US looking for ways to get extra cash out of EU energy crisis – reports
US officials are reportedly negotiating opportunities for contingency steps to secure energy supplies to European nations if a possible conflict between Russia and Ukraine disrupts current deliveries.
“We’re looking at what can be done in preparation for an event, especially midwinter with very low [European natural gas] supplies in storage,” a senior US administration official said, as quoted by FT.
“We discussed what can be moved around the market, what can help… the things we can prepare now for deployment if and when there is an escalated crisis.”
The talks with Qatar and member states of the European Union are being held as the bloc is struggling with a severe energy crunch, which is sending prices for natural gas soaring to record highs. The crisis could become even more intense if the White House introduces new punitive measures against Russia should Moscow launch a military assault on Ukraine.
Speculation about an invasion was initiated by Ukrainian and US officials several months ago, and has been actively fueled by both government officials and Western media outlets. The Russian authorities made it clear that it has no plans of this kind.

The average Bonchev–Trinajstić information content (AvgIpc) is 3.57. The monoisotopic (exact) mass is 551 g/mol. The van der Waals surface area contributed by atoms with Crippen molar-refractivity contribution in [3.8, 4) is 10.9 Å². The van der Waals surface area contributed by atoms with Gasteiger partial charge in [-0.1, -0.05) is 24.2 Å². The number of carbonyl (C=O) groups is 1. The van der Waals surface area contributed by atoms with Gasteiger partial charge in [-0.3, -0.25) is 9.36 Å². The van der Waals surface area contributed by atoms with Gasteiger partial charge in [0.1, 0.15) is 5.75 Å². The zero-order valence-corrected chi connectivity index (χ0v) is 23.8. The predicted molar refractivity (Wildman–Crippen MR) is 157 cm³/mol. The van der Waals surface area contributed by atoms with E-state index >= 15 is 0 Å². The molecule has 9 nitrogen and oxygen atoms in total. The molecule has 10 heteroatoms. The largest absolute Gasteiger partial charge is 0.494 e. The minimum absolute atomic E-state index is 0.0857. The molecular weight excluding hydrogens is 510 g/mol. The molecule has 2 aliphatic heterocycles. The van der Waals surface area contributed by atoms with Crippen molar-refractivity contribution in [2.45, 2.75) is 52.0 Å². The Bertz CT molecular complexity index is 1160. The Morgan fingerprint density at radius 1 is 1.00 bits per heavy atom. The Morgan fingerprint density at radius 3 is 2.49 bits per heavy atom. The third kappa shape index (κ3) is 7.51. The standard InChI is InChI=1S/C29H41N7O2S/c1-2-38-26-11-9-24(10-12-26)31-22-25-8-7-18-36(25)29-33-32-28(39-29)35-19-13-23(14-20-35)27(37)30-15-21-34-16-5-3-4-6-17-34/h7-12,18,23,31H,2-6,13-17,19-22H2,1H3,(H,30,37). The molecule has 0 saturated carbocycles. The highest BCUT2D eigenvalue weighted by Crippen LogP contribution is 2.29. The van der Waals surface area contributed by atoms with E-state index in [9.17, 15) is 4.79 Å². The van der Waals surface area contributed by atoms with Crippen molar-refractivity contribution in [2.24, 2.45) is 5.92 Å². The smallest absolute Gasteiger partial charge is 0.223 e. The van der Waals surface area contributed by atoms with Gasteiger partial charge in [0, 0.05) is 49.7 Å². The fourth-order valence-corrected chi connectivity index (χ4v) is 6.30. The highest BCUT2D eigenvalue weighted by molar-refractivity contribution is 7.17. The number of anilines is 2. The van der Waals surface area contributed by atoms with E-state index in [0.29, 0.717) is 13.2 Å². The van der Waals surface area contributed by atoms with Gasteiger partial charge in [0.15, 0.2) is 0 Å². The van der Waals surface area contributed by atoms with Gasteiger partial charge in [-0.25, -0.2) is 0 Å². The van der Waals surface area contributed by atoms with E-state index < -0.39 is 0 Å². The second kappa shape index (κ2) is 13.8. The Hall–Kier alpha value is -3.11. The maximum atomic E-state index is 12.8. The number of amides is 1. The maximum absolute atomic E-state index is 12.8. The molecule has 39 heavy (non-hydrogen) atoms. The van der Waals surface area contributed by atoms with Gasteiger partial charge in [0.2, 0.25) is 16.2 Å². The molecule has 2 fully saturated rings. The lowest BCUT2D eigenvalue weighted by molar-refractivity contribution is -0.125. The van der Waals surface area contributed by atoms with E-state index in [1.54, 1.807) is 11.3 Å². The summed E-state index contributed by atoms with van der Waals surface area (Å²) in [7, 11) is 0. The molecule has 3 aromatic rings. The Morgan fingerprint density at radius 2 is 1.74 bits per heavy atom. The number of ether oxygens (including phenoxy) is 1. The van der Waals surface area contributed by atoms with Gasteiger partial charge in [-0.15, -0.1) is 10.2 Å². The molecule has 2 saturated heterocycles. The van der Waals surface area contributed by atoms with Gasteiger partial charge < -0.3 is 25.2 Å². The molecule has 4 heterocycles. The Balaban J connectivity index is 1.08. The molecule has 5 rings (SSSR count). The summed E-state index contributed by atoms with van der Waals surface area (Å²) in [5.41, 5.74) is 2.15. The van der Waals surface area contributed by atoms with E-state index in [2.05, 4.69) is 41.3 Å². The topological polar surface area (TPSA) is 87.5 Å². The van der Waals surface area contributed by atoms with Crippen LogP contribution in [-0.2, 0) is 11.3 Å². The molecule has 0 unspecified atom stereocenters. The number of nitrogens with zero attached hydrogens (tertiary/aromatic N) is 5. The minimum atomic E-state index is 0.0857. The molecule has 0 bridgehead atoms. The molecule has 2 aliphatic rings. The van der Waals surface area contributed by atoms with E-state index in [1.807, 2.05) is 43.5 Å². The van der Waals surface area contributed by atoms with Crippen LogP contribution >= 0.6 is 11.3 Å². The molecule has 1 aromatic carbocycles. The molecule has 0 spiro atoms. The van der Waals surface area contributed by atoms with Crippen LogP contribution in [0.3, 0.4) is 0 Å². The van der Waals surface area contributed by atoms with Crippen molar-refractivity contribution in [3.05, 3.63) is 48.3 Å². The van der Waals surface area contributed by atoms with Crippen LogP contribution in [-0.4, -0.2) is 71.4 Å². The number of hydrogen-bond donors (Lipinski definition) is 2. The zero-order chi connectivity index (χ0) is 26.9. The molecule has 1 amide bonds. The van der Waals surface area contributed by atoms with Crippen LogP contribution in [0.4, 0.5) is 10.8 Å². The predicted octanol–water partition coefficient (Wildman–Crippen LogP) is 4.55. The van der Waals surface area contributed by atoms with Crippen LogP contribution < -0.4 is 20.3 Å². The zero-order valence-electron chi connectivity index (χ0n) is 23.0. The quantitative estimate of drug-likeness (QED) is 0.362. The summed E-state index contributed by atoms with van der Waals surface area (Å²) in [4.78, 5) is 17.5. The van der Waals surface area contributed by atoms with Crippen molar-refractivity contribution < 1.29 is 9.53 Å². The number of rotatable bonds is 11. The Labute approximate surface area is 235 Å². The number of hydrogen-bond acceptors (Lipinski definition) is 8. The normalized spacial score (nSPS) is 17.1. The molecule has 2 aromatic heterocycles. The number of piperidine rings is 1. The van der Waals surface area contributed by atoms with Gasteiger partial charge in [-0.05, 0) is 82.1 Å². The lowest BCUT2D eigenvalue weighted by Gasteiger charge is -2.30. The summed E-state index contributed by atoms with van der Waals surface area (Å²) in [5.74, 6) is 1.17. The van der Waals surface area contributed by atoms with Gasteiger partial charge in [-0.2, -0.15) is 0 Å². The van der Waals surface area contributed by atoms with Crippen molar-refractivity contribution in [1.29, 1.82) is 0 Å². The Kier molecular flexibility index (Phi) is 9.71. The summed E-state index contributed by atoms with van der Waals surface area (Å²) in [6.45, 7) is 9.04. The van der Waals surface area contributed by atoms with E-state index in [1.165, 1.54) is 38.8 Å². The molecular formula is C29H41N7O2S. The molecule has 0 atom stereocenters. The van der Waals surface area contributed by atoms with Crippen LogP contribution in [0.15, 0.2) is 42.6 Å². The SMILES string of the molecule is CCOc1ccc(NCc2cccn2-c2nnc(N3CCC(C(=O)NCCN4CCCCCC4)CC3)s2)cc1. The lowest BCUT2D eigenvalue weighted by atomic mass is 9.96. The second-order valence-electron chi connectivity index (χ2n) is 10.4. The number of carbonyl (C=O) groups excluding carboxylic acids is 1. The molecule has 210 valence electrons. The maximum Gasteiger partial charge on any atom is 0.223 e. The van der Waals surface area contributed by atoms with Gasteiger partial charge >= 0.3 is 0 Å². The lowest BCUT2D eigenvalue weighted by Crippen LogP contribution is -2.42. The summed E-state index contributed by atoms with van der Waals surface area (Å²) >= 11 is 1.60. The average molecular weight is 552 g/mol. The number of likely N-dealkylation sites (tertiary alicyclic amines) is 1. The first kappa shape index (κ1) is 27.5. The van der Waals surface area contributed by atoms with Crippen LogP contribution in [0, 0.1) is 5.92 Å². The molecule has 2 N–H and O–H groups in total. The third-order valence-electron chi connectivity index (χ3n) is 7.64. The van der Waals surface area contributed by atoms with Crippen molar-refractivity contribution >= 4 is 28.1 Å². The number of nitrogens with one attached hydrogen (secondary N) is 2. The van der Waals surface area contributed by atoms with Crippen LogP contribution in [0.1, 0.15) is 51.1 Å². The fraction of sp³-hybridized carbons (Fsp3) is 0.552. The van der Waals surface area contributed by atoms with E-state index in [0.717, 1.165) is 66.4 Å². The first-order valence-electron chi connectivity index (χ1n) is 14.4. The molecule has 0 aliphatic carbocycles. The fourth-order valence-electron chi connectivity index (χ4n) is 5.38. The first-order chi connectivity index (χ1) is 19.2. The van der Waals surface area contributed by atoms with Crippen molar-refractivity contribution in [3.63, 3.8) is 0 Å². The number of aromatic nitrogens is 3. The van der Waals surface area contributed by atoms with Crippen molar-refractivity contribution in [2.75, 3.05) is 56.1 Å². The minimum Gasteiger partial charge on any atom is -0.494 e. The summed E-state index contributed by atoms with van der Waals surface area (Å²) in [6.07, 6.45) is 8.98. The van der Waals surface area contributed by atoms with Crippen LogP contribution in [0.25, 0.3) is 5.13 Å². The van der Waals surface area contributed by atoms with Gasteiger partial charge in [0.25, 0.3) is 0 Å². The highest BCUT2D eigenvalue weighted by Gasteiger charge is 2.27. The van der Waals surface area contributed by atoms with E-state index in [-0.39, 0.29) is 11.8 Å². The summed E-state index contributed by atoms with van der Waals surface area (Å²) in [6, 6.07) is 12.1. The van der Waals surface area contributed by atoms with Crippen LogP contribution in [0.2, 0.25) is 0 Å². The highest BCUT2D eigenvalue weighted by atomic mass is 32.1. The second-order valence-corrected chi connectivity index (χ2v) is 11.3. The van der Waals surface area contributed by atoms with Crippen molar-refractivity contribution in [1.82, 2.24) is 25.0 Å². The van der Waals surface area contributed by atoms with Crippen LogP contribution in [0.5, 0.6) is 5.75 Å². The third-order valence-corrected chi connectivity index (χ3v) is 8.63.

Moreover, Western nations have accused Russia of squeezing gas supplies in the midst of the energy crunch. The allegations, repeatedly rejected by the Russian government, have been actively used by Washington in the longstanding debate with Berlin over the necessity of launching the Nord Stream 2 gas pipeline, the construction of which was led by Russian state-run energy giant Gazprom.
In an attempt to ramp up sales of liquified natural gas (LNG) to Europe markets, the US has regularly accused EU member states of heavy reliance on Russian gas supplies, persistently offering its LNG, the price of which is up to 40% higher than the piped gas, as an alternative source of fuel.
Potential sanctions over the Russia-Ukraine conflict may target major Russian commercial banks, Russia’s energy sector, blocking the state’s access to bond markets, cutting the country off from the SWIFT international payment system, and intensifying export control measures.
Europe will almost certainly face extremely high prices in the event of sanction-related supply disruptions, and co-ordinated government action will be required to source seaborne LNG cargoes, according to an unnamed energy industry executive, as quoted by the media.
“They will effectively have to compete for all the supply in the market, taking cargoes away from Asia, and the likely end result is the taxpayer will pay,” the executive said.
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